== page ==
The great fire of 1877 reduced much of the city to ashes, and although foreign nations and cities raised relief funds to help rebuild, the Irish labourers who had arrived en masse only 30 years before and who continued to arrive in droves played no small role in rebuilding the destroyed Loyalist city of Saint John back up again, this time in brick and stone.
The St. John River flows into the Bay of Fundy through a narrow gorge several hundred feet wide at the centre of the city. It contains a unique phenomenon called the Reversing Falls where the diurnal tides of the bay reverse the water flow of the river for several kilometres.
A series of underwater ledges at the narrowest point of this gorge also create a series of rapids.
The New Brunswick Museum located in downtown Saint John has an extensive collection of colonial relics, ship model of the shipbuilding era, a variety of galleries and features a 45-foot right whale and mastodon!
Saint John has taken great pride in it’s history and has restored many of the original building and homes of the early settlers, a walk down Prince William Street is like taking a walk in the past.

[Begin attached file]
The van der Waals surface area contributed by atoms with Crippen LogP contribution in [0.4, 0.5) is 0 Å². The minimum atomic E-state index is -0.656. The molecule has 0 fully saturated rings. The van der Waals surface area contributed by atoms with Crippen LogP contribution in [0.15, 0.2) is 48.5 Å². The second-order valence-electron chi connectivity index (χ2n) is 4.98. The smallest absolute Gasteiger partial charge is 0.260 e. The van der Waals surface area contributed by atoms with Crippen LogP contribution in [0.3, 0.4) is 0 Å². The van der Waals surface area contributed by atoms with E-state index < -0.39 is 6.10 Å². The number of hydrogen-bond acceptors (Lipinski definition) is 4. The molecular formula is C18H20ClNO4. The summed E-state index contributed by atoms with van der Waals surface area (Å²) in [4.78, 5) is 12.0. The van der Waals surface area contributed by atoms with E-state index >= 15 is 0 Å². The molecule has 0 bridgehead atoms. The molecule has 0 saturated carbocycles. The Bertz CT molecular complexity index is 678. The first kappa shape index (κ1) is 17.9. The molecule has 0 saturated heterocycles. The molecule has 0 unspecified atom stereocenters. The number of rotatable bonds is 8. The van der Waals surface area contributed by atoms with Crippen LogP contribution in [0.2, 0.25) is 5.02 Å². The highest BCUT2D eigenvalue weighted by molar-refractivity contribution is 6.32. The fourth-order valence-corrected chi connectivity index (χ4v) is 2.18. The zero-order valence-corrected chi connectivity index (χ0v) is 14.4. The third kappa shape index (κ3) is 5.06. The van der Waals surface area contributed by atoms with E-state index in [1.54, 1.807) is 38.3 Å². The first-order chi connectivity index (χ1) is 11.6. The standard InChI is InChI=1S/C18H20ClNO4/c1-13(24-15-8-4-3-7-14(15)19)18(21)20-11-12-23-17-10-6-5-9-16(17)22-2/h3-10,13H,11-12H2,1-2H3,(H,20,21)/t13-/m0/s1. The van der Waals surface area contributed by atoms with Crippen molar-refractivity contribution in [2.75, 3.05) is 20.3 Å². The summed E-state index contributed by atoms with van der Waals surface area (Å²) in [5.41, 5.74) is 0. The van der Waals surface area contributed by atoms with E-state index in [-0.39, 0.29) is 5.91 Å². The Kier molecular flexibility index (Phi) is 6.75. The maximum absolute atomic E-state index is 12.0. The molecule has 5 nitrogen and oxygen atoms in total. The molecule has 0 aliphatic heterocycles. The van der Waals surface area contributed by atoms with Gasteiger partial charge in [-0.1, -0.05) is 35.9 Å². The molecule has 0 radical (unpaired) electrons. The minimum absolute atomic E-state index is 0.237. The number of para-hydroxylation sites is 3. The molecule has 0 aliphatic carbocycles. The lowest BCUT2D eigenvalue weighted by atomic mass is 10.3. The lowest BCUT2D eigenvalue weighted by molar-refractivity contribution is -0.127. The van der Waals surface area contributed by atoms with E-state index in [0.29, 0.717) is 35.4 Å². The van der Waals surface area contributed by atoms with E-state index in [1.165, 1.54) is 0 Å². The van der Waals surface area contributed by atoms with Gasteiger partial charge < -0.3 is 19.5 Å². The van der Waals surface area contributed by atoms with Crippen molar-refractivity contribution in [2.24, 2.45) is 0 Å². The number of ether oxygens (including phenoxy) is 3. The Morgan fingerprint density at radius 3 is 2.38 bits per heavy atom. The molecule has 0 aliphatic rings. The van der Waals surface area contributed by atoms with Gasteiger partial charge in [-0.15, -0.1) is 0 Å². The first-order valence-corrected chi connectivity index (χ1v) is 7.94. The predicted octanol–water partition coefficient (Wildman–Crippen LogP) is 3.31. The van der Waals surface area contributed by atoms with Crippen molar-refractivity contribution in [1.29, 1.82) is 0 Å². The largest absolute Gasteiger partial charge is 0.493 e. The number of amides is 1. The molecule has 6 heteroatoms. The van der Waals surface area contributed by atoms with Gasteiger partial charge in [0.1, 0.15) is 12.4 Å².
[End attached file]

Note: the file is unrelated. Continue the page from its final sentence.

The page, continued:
A few Saint John notable firsts:
- 1785: First quarantine station in North America, Partridge Island, established by the city’s charter. In the early 19th century, it greeted sick and dying Irish emigrants arriving to the New World with inhospitable conditions.
- 1830: The first chartered bank in Canada, the Bank of New Brunswick.
- Canada’s oldest publicly funded high school, Saint John High School.
- 1838: First penny newspaper in the Empire, the tri-weekly Saint John News, established by George E Fenety.
- 1842: Canada’s first public museum, originally known as the Gesner Museum, named after its Nova Scotian founder Abraham Gesner, the inventor of kerosene. The museum is now known as the New Brunswick Museum.
- 1851: Marco Polo ship launched.
- 1854: The world’s first automated steam foghorn was invented by Robert Foulis.
- 1870: Canada’s first Y.W.C.A. established by Mrs. Agnes A. Blizzard in a house on Germain Street.
- 1870: First Knights of Pythias in British Empire.
- 1872: First monitor top railroad cars in the world invented by James Ferguson. The original model is in the New Brunswick Museum in Saint John.
- 1880: First clockwork time bomb developed in 1880.
- 1906: First public playground in Canada which was started by Miss Mabel Peters. This playground is known as the Allison Ground Playground in Rockwood Court. On July 16, 2009, 103 years after its opening, Allison Ground Playground is the first playground, that Mabel Peters encouraged, to be renamed in her honour as Mabel Peters Playground.
- 1907: First orchestra to accompany a silent moving picture on the North American continent was by Walter Golding in the old nickel theatre, May 1907.
- 1918: First Minister of Health of the British Empire, W. F. Roberts, M.D.
- 1918: One of the first police unions in Canada, the Saint John Police Protective Association, was formed in Saint John.
- 1923: First Miss Canada Mrs. Harold Drummie (née Winnie Blair).